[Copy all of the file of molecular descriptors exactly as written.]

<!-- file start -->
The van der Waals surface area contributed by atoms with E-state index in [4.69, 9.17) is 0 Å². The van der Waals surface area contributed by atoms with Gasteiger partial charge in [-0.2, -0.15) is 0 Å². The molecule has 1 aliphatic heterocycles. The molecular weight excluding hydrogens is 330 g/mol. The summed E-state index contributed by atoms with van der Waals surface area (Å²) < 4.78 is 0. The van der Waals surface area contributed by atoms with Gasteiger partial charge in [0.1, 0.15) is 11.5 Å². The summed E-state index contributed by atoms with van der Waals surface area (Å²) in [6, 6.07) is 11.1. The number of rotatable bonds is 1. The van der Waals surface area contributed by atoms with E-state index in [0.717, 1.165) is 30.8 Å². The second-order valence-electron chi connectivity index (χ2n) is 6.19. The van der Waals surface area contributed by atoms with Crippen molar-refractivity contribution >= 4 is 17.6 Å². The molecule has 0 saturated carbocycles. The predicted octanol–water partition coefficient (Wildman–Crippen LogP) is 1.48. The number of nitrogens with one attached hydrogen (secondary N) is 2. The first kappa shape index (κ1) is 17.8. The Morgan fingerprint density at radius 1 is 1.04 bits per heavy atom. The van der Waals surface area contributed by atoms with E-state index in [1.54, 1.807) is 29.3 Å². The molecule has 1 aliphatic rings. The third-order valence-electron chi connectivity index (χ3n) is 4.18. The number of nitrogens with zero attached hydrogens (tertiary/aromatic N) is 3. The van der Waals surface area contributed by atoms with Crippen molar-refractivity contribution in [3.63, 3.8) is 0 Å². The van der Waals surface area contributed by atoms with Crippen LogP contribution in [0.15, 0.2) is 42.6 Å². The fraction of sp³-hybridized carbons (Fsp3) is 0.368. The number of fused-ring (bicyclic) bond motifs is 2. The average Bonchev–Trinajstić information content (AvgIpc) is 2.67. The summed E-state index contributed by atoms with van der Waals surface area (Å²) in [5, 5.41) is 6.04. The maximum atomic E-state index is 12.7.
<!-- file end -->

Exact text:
The van der Waals surface area contributed by atoms with E-state index in [4.69, 9.17) is 0 Å². The van der Waals surface area contributed by atoms with Gasteiger partial charge in [-0.2, -0.15) is 0 Å². The molecule has 1 aliphatic heterocycles. The molecular weight excluding hydrogens is 330 g/mol. The summed E-state index contributed by atoms with van der Waals surface area (Å²) < 4.78 is 0. The van der Waals surface area contributed by atoms with Gasteiger partial charge in [0.1, 0.15) is 11.5 Å². The summed E-state index contributed by atoms with van der Waals surface area (Å²) in [6, 6.07) is 11.1. The number of rotatable bonds is 1. The van der Waals surface area contributed by atoms with E-state index in [0.717, 1.165) is 30.8 Å². The second-order valence-electron chi connectivity index (χ2n) is 6.19. The van der Waals surface area contributed by atoms with Crippen molar-refractivity contribution >= 4 is 17.6 Å². The molecule has 0 saturated carbocycles. The predicted octanol–water partition coefficient (Wildman–Crippen LogP) is 1.48. The number of nitrogens with one attached hydrogen (secondary N) is 2. The first kappa shape index (κ1) is 17.8. The Morgan fingerprint density at radius 1 is 1.04 bits per heavy atom. The van der Waals surface area contributed by atoms with E-state index in [1.54, 1.807) is 29.3 Å². The molecule has 1 aliphatic rings. The third-order valence-electron chi connectivity index (χ3n) is 4.18. The number of nitrogens with zero attached hydrogens (tertiary/aromatic N) is 3. The van der Waals surface area contributed by atoms with Crippen molar-refractivity contribution in [3.63, 3.8) is 0 Å². The van der Waals surface area contributed by atoms with Crippen LogP contribution in [0.15, 0.2) is 42.6 Å². The fraction of sp³-hybridized carbons (Fsp3) is 0.368. The number of fused-ring (bicyclic) bond motifs is 2. The average Bonchev–Trinajstić information content (AvgIpc) is 2.67. The summed E-state index contributed by atoms with van der Waals surface area (Å²) in [5, 5.41) is 6.04. The maximum atomic E-state index is 12.7.